Skip to main content

The tax provisions could also be used by about 77,000 advisors registered with the Mutual Fund Dealers Association, who must complete 30 hours of continuing education every two years starting Dec. 1.SARINYAPINNGAM/iStockPhoto / Getty Images

Many advisors with continuing education requirements on their minds this time of year may want to familiarize themselves with two relatively new tax credits that could help reduce the cost of fees.

Over the past two years, a federal tax credit and an Ontario training tax credit have become available for many of the professional development courses that the roughly 30,000 investment advisors licensed under the Investment Industry Regulatory Organization of Canada (IIROC) must complete before the end of the year.

Although the Canada Training Credit (CTC) and Ontario Jobs Training Tax Credit, which is available to advisors in Ontario, could apply to IIROC registrants coming to the end of their two-year cycle to meet their CE requirements, these tax provisions could also apply to the 77,000 or so advisors registered with the Mutual Fund Dealers Association of Canada (MFDA), who must complete 30 hours of CE every two years starting Dec. 1.

“To the extent advisors themselves are paying for training, and by in large it is the vast majority of them, the tax credits could apply,” says John Waldron, founder of Learnedly Canada Inc., which provides online training for the financial services industry.

The CTC, also known as the Canada Training Benefit, was announced in the 2019 federal budget as an annual $250 credit that can be applied to 50 per cent of the cost of education courses related to an individual’s job development, so long as these are offered by an accredited Canadian provider.

“It’s not a huge credit now, but it’s something,” says Evelyn Jacks, founder and president of the Knowledge Bureau Inc. in Winnipeg, which provides CE for advisors.

The credit became available in 2020 and gives individuals a lifetime maximum of $5,000 in tax savings.

Ms. Jacks notes an individual “needs 20 years to reach the maximum amount,” but if unused in any given year, a notional credit of $250 accumulates upon filing a tax return. In turn, those built-up credits can be used in later years with the accumulated balance reduced accordingly.

For example, IIROC-licensed advisors who did not claim the credit for 2020 would have larger CTC room to claim for 2021, she says. Combined, advisors could receive $500 in tax savings if they have $1,000 in eligible CE fee costs in 2021.

Limitations of the tax credits

Still, some eligibility limitations apply to the CTC, says Breanne Stephenson, media relations co-ordinator for Canada Revenue Agency, in a recent e-mail.

She says advisors can claim the credit “for a taxation year if they satisfy” all the following conditions:

  • They were at least 26 years old and under 66 years old at the end of the year;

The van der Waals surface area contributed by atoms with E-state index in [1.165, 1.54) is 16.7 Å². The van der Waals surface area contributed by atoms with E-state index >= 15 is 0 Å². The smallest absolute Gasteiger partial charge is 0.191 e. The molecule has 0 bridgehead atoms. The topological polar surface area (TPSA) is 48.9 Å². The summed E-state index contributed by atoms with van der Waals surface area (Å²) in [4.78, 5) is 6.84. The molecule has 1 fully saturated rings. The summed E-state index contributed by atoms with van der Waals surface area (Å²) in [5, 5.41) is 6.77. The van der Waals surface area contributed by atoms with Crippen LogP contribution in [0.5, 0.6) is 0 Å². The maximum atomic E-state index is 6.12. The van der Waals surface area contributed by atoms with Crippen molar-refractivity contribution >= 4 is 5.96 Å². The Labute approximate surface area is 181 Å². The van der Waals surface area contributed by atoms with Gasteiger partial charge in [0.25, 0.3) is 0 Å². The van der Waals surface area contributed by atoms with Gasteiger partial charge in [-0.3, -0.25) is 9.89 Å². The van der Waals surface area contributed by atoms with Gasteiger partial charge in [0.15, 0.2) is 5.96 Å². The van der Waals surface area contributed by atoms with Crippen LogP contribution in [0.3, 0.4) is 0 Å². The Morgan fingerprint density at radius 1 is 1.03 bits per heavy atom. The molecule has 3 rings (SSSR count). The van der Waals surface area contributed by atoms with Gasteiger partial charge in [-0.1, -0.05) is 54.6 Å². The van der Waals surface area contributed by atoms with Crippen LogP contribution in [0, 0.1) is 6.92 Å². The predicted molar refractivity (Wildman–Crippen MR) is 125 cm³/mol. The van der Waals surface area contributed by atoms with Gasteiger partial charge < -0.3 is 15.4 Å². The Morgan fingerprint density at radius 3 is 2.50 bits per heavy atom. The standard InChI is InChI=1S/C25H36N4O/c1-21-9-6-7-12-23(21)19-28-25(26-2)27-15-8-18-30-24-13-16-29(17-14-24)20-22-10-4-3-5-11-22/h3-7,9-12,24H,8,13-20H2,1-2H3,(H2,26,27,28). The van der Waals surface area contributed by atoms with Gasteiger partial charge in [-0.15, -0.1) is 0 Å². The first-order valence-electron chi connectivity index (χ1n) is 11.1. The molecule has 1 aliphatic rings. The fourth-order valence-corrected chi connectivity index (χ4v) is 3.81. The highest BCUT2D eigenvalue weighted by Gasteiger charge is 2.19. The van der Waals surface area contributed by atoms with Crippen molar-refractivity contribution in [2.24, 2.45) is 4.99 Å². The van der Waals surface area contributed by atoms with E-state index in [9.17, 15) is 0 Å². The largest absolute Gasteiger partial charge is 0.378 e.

• They are Canadian residents throughout the year;
  • They have a total working income – including maternity and parental benefits – of $10,100 or more in the taxation year;
  • They have individual net income for 2020 that does not exceed $150,473.

“All of that also applies to the Ontario Jobs Training Tax Credit. However, that credit is temporary, so it’s a one-and-done for 2021,” says Mr. Waldron.

He adds the Ontario credit was approved with “little fanfare” this year, so many advisors may not even be aware of its existence.

But it’s worth becoming familiar with quickly, given the Ontario benefit provides up to $2,000 in tax credits on 50 per cent of eligible expenses, particularly for designation holders and IIROC-licensed advisors who likely have taken professional development courses this past year.

Mr. Waldron says MFDA-licensed advisors could still take advantage of the training credits for this year if they complete accredited courses after Dec. 1 and before Jan. 1, 2022.

The Ontario and federal credits are also “complementary – meaning advisors can apply both against expenses” resulting in a “fairly sizable tax credit” and savings on the cost of tuition and fees, he says. For example, “someone could spend $4,000 on training this year, and get $2,000 back from the Ontario government and get $250 back from the federal government.”

Mr. Waldron says he is unaware of similar credits for advisors in other provinces, but “it’d be nice” if other provinces followed suit.

Other credits that could apply

In addition, advisors with costs exceeding the federal, or the combination of it and the Ontario credit, may be able to use other tax provisions for additional savings.

For example, Mr. Waldron says self-employed advisors who are unincorporated could claim CE costs exceeding the training credits as business expenses.

Ms. Jacks says another option is the tuition tax credit. Tuition costs exceeding $100 in a year are eligible for the amount, a 15 per cent credit; provincial tuition credits may also apply.

However, self-employed advisors can often choose between the “tuition credit and claiming costs as a deductible business expense, but not both,” she says.

Claiming these additional credits and deductions “can be confusing depending on your employment status,” Ms. Jacks says, and some advisors may want to seek tax advice for help.

Despite the nuances, the Ontario Jobs Training Tax Credit is certain to provide tax savings for many advisors in Ontario this year, while the federal CTC will provide relief for thousands of advisors nationwide, Mr. Waldron says.

“They’re a really a good opportunity to ease the expense of continuing education for a lot of advisors,” he says.

Report an error

Editorial code of conduct